CS564 – Lecture 7. Object Recognition
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CS564 – Lecture 7. Object Recognitionand Scene AnalysisReading Assignments:TMB2: Sections 2.2, and 5.2“Handout”: Extracts from HBTNN 2e Drafts: Shimon Edelman and Nathan Intrator: Visual Processing of Object StructureGuy Wallis and Heinrich Bülthoff: Object recognition, neurophysiologySimon Thorpe and Michèle Fabre-Thorpe: Fast Visual Processing(My thanks to Laurent Itti and Bosco Tjan for permission to use the slides they prepared for lectures on this topic.)

Bottom-Up Segmentation or Top-Down Control?

Object Recognition

  • What is Object Recognition?

    • Segmentation/Figure-Ground Separation: prerequisite or consequence?

    • Labeling an object [The focus of most studies]

    • Extracting a parametric description as well

  • Object Recognition versus Scene Analysis

    • An object may be part of a scene or

    • Itself be recognized as a “scene”

  • What is Object Recognition for?

    • As a context for recognizing something else (locating a house by the tree in the garden)

    • As a target for action (climb that tree)

reach programming



How (dorsal)

grasp programming




What (ventral)


"What" versus "How” in Human

DF: Jeannerod et al.

Lesion here: Inability to Preshape

(except for objects with size “in the semantics”

Monkey Data:

Mishkin and

Ungerleider on

“What” versus


AT: Goodale and Milner

Lesion here: Inability to verbalize or pantomime size or orientation

Clinical Studies

  • Studies with patients with some visual deficits strongly argue that tight interaction between where and what/how visual streams are necessary for scene interpretation.

  • Visual agnosia: can see objects, copy drawings of them, etc., but cannot recognize or name them!

  • Dorsal agnosia: cannot recognize objects

  • if more than two are presented simulta-

  • neously: problem with localization

  • Ventral agnosia: cannot identify objects.

These studies suggest…

  • We bind features of objects into objects (feature binding)

  • We bind objects in space into some arrangement (space binding)

  • We perceive the scene.

  • Feature binding = what/how stream

  • Space binding = where stream

  • Double role of spatial relationships:

    • To relate different portions of an object or scene as a guide to recognition

    • Augmented by other “how” parameters, to guide our behavior with respect to the observed scene.

Inferotemporal Pathways

Later stages of IT (AIT/CIT) connect to the frontal lobe, whereas earlier ones (CIT/PIT) connect to the parietal lobe. This functional distinction may well be important in forming a complete picture of inter-lobe interaction.

Shape perception and scene analysis

  • Shape-selective neurons in cortex

  • Coding: one neuron per object

    or population codes?

  • Biologically-inspired algorithms

    for shape perception

  • The "gist" of a scene: how can we get

    it in 100ms or less?

  • Visual memory: how much do we remember

    of what we have seen?

  • The world as an outside memory and our eyes as a lookup tool

Face Cells in Monkey

Object recognition

  • The basic issues

  • Translation and rotation invariance

  • Neural models that do it

  • 3D viewpoint invariance (data and models)

  • Classical computer vision approaches: template matching and matched filters; wavelet transforms; correlation; etc.

  • Examples: face recognition.

  • More examples of biologically-

    inspired object recognition systems

    which work remarkably well

Extended Scene Perception

  • Attention-based analysis: Scan scene with attention, accumulate evidence from detailed local analysis at each attended location.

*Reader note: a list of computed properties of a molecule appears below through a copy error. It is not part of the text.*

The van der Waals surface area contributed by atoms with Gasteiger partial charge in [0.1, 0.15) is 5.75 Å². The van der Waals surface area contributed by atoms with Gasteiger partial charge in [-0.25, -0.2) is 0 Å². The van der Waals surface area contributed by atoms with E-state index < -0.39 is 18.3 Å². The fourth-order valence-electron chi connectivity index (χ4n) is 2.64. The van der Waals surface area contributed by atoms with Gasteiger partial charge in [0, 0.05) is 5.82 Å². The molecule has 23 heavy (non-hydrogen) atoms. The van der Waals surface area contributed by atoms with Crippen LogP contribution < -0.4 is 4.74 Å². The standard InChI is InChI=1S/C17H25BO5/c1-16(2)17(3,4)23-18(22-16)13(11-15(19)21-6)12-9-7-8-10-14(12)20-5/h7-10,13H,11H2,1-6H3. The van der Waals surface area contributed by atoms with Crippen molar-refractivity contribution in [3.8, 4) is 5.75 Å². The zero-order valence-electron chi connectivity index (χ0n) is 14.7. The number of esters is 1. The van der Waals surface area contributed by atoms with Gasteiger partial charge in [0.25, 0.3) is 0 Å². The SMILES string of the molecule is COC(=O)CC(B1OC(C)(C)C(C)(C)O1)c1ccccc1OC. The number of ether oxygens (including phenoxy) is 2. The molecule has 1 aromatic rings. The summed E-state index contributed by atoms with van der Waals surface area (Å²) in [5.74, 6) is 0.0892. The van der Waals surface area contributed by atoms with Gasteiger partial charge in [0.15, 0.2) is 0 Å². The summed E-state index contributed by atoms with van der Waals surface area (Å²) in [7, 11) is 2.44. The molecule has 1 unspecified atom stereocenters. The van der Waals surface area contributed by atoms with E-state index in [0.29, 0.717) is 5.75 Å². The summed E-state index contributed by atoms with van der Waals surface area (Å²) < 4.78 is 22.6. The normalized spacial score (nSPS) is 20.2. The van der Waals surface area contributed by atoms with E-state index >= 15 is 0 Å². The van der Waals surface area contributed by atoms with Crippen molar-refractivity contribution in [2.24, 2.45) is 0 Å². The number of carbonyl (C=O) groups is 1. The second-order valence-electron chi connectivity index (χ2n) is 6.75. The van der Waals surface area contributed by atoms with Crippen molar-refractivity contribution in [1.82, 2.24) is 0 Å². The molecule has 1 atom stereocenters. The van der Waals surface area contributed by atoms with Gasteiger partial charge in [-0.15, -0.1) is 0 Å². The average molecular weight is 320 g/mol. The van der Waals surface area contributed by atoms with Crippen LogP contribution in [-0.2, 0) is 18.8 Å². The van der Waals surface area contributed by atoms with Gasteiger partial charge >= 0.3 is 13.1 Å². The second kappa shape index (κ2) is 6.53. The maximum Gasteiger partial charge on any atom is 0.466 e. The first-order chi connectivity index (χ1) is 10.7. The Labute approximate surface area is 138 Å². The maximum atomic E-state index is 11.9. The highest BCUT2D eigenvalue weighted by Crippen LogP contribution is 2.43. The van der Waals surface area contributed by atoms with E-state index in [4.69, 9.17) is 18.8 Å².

• Main issues:

  • what is the internal representation?

  • how detailed is memory?

  • do we really have a detailed internal representation at all!!?

  • Gist: Can very quickly (120ms) classify entire scenes or do simple recognition tasks; can only shift attention twice in that much time!

Thorpe: Recognizing Whether a Scene Contains an Animal

Claim: This is so quick that only feedforward processing can be involved

Eye Movements: Beyond Feedforward Processing

  • 1) Examine scene freely

  • 2) estimate material

  • circumstances of family

  • 3) give ages of the people

  • 4) surmise what family has

  • been doing before arrival

  • of “unexpected visitor”

  • 5) remember clothes worn by

  • the people

  • 6) remember position of people

  • and objects

  • 7) estimate how long the “unexpected

  • visitor” has been away from family

The World as an Outside Memory

  • Kevin O’Regan, early 90s:

  • why build a detailed internal representation of the world?

  • too complex…

  • not enough memory…

  • … and useless?

  • The world is the memory. Attention and the eyes are a look-up tool!

The “Attention Hypothesis”

  • Rensink, 2000

  • No “integrative buffer”

  • Early processing extracts information up to “proto-object” complexity in massively parallel manner

  • Attention is necessary to bind the different proto-objects into complete objects, as well as to bind object and location

  • Once attention leaves an object, the binding “dissolves.” Not a problem, it can be formed again whenever needed, by shifting attention back to the object.

  • Only a rather sketchy “virtual representation” is kept in memory, and attention/eye movements are used to gather details as needed

Challenges of Object Recognition

  • The binding problem: binding different features (color, orientation, etc) to yield a unitary percept. (see next slide)

  • Bottom-up vs. top-down processing: how

  • much is assumed top-down vs. extracted

  • from the image?

  • Perception vs. recognition vs. categorization: seeing an object vs. seeing is as something. Matching views of known objects to memory vs. matching a novel object to object categories in memory.

  • Viewpoint invariance: a major issue is to recognize objects irrespective of the viewpoint from which we see them.

Four stages of representation (Marr, 1982)

  • 1) pixel-based (light intensity)

  • 2) primal sketch (discontinuities in intensity)

  • 3) 2 ½ D sketch (oriented surfaces, relative depth between surfaces)